News  

SERAP urges Buhari to prosecute alleged corrupt governors

[FILE] President Muhammadu Buhari. PHOTO/TWITTER/APCnigeria

A human rights group, Socio-Economic Rights and Accountability
Project (SERAP), has urged President Muhammadu Buhari to prosecute serving and ex-governors allegedly involved in corruption.

The group in an open letter, urged him to use his “good offices and leadership position to direct the Attorney General of the Federation and Minister of Justice, Abubakar Malami,” to open the cases.

The letter by SERAP’s Deputy Director, Timothy Adewale, expressed concern at the refusal to prosecute them.

Adewale said the delay in their prosecution has sent a negative message to the public that some serving and ex-governors are untouchable.

It added that the situation has also contributed to the perception among Nigerians that these influential governors are being protected for political reasons.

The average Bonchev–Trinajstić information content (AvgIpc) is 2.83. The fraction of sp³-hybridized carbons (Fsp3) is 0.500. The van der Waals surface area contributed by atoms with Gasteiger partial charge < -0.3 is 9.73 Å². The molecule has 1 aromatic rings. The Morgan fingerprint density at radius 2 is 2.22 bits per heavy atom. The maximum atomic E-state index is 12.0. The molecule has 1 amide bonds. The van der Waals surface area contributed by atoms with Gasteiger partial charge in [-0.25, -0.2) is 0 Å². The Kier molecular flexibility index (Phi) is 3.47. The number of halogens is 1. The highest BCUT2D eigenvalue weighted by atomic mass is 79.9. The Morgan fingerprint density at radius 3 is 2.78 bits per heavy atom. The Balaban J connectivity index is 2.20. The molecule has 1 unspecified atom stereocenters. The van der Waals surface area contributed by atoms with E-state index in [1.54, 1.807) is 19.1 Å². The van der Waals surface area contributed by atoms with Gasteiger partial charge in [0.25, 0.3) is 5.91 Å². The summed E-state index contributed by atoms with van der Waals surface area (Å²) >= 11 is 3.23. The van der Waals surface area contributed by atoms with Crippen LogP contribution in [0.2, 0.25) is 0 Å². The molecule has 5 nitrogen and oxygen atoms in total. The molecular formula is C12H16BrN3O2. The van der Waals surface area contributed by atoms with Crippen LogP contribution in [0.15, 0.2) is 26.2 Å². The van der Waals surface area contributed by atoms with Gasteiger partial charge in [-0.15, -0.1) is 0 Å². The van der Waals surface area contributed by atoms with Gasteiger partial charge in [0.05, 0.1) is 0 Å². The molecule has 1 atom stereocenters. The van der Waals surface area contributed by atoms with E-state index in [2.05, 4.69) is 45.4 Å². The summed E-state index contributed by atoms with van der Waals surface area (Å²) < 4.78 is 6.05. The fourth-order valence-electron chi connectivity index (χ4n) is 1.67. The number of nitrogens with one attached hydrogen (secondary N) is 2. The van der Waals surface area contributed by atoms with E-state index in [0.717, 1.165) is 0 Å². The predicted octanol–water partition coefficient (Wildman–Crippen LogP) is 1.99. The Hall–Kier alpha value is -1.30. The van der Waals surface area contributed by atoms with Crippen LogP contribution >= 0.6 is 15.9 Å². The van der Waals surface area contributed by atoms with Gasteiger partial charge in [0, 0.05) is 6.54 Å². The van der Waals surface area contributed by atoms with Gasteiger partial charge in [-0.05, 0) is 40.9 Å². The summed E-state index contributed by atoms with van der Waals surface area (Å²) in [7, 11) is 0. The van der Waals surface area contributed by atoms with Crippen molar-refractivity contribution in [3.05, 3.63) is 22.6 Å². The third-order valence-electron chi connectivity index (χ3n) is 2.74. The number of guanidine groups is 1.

The letter, a copy of which was received by The Guardian, stressed that prosecuting them was entirely consistent with the attorney general’s duties under the Constitution.

Doing so would also “contribute to upholding the majesty of law and vindicating the rule of law.

“Should the attorney general fails to take over these corruption cases against them, SERAP would consider appropriate legal action to compel the authorities to discharge their constitutional duties,” it further reads.

The group said their prosecution was consistent with the basic tenets of the rule of law, the concept of equality and the cause of justice.

It warned: “the continuing delay in the prosecution of these former governors is significant to the existing impunity by those engaged in grand corruption.

“It is a serious threat to probity in public life, the rule of law and respect for human rights.”

SERAP stressed that Federal Government’s inaction is a fundamental breach of the 1999 Constitution (as amended), and the United Nation (UN) Convention to which Nigeria is a party.

Receive News Alerts on Whatsapp: +2348136370421


No Comments yet

Related